Tuesday, February 06, 2018

Things I learned as a new faculty: The pixel and the picture

I used to give the brick and the wall analogy until the wall got a negative meaning in North America, and rightfully so. On being asked about one’s research focus, PhD students will usually talk about the paper they are currently working on. But that paper is like a pixel in the photograph, a brick in the wall. As a new faculty, I had to unlearn to focus on the pixel to be able to visualize the bigger picture, the entire photograph in terms of my research agenda. I had to find my unique scholarly voice. And that is what grant writing is about. Moving from paper writing to grant writing, one becomes less myopic about their research to be able to look at the larger implication. It took me a while to get used to seeing things this way, but this transformative thinking from the pixel to the picture was very empowering. Sure, one can always elaborate on the finer details, but as faculty, one also needs to work towards creating a brand. Think about a bunch of keywords in your area. Then think of a few names that come to mind when you think of those keywords. When I think of NPR, I think of Robert Siegel’s voice. When I think of nineties Bollywood, I think of Kumar Sanu’s voice. When I think of Indian cookery shows, I think of Sanjeev Kapoor. That is what branding is, creating a very unique niche so that your name is associated with that particular topic.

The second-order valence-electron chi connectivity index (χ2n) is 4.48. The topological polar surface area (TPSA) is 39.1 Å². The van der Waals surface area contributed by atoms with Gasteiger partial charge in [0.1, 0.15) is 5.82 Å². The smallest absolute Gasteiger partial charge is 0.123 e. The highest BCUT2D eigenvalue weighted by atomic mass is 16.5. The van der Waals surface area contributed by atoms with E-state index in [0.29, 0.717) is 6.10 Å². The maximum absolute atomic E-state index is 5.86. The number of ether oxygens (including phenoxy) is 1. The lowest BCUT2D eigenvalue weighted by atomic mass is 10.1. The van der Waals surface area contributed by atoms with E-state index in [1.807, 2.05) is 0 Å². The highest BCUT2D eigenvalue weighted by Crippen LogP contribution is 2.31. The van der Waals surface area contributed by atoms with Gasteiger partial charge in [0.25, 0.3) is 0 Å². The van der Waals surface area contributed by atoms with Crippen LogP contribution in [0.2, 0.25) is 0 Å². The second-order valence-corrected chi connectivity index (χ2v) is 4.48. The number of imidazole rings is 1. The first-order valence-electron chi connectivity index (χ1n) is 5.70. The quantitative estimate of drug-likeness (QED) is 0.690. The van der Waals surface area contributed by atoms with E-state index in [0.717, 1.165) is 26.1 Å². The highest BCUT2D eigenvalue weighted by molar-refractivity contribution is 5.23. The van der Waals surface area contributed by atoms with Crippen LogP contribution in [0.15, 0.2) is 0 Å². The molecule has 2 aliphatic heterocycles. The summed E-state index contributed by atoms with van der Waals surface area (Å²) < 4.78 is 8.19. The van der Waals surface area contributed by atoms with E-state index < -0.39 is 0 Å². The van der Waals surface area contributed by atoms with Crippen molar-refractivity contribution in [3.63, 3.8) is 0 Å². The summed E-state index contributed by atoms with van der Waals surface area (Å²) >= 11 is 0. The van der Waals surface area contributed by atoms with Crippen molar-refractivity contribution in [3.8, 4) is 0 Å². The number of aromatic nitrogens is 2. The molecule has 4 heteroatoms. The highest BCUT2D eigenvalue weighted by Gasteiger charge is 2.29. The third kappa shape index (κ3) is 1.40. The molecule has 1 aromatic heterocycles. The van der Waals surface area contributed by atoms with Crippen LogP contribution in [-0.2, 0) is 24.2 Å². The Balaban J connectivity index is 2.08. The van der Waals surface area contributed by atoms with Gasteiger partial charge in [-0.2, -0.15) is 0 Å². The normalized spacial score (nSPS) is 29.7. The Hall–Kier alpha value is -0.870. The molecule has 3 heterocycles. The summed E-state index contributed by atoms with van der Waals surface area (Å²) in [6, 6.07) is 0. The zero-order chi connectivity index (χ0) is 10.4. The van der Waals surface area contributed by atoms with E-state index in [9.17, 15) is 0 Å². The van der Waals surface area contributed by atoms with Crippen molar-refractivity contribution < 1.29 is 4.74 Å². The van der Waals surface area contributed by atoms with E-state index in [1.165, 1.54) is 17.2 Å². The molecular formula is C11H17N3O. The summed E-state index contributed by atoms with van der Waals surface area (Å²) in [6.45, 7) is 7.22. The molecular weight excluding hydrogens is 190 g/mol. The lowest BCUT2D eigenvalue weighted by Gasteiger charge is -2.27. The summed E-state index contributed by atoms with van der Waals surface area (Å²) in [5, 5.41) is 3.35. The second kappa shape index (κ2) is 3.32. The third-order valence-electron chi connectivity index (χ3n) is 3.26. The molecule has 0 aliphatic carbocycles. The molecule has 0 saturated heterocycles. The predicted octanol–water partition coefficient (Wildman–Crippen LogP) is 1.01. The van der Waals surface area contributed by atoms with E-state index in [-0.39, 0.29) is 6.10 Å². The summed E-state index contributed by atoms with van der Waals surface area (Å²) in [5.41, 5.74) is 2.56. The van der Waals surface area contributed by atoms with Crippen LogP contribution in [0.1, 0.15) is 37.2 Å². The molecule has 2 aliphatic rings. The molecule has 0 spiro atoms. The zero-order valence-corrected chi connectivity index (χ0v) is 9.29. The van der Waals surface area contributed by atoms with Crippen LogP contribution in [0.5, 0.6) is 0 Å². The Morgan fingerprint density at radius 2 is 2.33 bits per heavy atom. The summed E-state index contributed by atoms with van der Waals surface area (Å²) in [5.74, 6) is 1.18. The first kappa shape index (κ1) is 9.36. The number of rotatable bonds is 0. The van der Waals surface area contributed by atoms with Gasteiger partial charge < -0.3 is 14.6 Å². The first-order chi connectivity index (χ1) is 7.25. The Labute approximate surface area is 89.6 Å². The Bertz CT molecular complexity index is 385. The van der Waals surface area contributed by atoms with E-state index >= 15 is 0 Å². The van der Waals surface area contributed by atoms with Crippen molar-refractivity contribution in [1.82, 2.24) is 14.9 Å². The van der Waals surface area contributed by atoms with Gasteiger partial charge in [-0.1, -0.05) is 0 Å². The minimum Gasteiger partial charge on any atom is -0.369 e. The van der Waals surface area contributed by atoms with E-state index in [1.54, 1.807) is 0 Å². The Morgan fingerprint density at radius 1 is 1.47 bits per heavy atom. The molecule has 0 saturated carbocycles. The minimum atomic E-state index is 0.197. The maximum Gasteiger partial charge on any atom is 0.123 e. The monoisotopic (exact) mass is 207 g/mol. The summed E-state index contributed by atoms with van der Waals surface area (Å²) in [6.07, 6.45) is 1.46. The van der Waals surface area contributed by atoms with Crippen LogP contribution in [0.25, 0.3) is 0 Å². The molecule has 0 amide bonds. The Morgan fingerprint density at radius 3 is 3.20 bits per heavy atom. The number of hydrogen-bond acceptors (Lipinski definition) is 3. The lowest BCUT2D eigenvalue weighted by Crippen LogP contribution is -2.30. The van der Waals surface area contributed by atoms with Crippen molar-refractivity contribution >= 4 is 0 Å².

Now how does one learn to visualize the bigger picture? It comes with a lot of creative imagination. In faculty interviews, particularly in the US, there are different variants of a very common question: What are your short-term and long-term research goals? Where do you see your research going in the next one year, five years and ten years? Answering this is not easy if you are unprepared. It requires some deep introspection and you will find yourself put at a spot if you did not anticipate this question. I have extrapolated this question to my own life and wondered what life will look like in one, five, and ten years. Try imagining if you already haven’t, it is a very interesting exercise.


1 comment:

Anonymous said...

In the American context, the phrase "miss the forest for the trees" is helpful to connect the analogy you're drawing.